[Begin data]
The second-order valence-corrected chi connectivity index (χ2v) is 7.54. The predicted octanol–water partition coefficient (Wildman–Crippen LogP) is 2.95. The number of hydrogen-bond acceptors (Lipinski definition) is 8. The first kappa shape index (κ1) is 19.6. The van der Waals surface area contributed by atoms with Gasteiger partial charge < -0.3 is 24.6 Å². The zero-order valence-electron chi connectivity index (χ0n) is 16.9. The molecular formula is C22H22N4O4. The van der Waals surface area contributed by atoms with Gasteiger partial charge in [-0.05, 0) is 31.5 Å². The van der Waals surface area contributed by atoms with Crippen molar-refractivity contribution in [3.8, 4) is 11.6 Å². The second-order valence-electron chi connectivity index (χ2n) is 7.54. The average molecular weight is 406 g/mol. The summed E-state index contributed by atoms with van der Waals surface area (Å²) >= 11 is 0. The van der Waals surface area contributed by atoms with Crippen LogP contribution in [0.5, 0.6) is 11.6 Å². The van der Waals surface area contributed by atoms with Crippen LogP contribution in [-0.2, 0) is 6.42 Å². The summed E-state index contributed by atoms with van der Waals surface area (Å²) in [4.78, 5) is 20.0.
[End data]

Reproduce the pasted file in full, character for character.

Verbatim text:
The second-order valence-corrected chi connectivity index (χ2v) is 7.54. The predicted octanol–water partition coefficient (Wildman–Crippen LogP) is 2.95. The number of hydrogen-bond acceptors (Lipinski definition) is 8. The first kappa shape index (κ1) is 19.6. The van der Waals surface area contributed by atoms with Gasteiger partial charge < -0.3 is 24.6 Å². The zero-order valence-electron chi connectivity index (χ0n) is 16.9. The molecular formula is C22H22N4O4. The van der Waals surface area contributed by atoms with Gasteiger partial charge in [-0.05, 0) is 31.5 Å². The van der Waals surface area contributed by atoms with Crippen molar-refractivity contribution in [3.8, 4) is 11.6 Å². The second-order valence-electron chi connectivity index (χ2n) is 7.54. The average molecular weight is 406 g/mol. The summed E-state index contributed by atoms with van der Waals surface area (Å²) >= 11 is 0. The van der Waals surface area contributed by atoms with Crippen LogP contribution in [0.5, 0.6) is 11.6 Å². The van der Waals surface area contributed by atoms with Crippen LogP contribution in [-0.2, 0) is 6.42 Å². The summed E-state index contributed by atoms with van der Waals surface area (Å²) in [4.78, 5) is 20.0.